The question at the heart of the Family Weekend talk: How did each panelist end up in the professional food world? From left to right: Moderator Betty Rosbottom, Caitlin Leffel ’02, Ted Lee ’93, Jenny Rosenstrach ’93 and Joy Howard.

If there was a revelation among the five food professionals who spoke during Family Weekend, it was this: none had come from an exalted culinary background.

“My mother prepared fried okra and crowder peas,” said cookbook author Betty Rosbottom, who moderated the Saturday morning panel. “She also prepared Velveeta cheese sandwiches and Campbell’s soup out of the can.”

Cookbook author and blogger Jenny Rosenstrach ’93 remembered her mother’s chicken cutlets, while food writer and stylist Joy Howard recalled the collard greens and macaroni and cheese of her Southern childhood.

“You don’t have to have a really rich, varied food experience growing up to have an interest in it,” cookbook editor Caitlin Leffel ’02 told the audience of Amherst parents and students. “Food was important to my childhood insofar as I ate it to grow.”

Ted Lee ’93—author, with his brother, Matt, of the 2007 James Beard Award– winningLee Bros. Southern Cookbook—said his favorite foods growing up were collard greens “and those things that my friend’s parents cooked, like the barbecue.”

From these inauspicious culinary beginnings, each panelist went on to major in equally unlikely subjects in college: French and English (Lee), communications (Howard), English (Rosenstrach), French (Rosbottom) and French and European studies (Leffel).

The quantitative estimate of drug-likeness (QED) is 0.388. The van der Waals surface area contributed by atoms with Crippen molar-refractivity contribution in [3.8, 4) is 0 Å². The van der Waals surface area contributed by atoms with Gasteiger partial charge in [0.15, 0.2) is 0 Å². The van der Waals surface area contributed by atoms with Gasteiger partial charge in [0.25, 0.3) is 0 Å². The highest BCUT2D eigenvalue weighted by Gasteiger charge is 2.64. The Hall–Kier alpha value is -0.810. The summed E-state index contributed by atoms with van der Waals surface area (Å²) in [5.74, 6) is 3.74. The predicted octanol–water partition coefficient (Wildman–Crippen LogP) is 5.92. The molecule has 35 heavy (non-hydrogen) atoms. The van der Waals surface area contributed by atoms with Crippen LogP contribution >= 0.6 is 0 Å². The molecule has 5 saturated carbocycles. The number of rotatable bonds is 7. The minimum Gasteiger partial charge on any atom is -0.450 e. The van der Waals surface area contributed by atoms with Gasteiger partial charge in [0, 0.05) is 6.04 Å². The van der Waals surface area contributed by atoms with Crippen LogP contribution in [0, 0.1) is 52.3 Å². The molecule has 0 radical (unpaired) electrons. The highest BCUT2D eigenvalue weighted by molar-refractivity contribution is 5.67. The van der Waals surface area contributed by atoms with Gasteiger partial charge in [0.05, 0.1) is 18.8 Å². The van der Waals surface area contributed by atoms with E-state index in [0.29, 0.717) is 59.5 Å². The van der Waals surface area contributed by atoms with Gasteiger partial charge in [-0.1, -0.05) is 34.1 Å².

As they moved through their college years, food, for all the panelists, was a subject in which they had only sporadic interest.

Lee said he was so taken with the balsamic vinaigrette occasionally served in the vegetarian dining room at Amherst that he petitioned for it to be on the menu every day.

“All of us who led that petition drive, two weeks later we were like, ‘We’re bored of this thing,’” he said, to laughter. “‘What else can we get?’”

Rosenstrach remembered trying scrambled eggs for the first time at Valentine and asking kitchen staff what made them so delicious. “Parmesan and chives” was the answer. “To this day, that’s how I make my eggs,” she said.

Rosbottom posed the question that was at the heart of the “In and Out of the Kitchen: Rewarding Careers in the Food World” panel: How did all five end up in the professional food world?

“The idea you could make a career out of food—I knew no one doing it,” said Rosenstrach, who found her way into cookbook writing through a circuitous route that involved working in finance and, later, magazines, before starting her own blog.

“I’m a cooking teacher,” Rosbottom said. “I don’t think there’s any aspect of my career I love more than that.”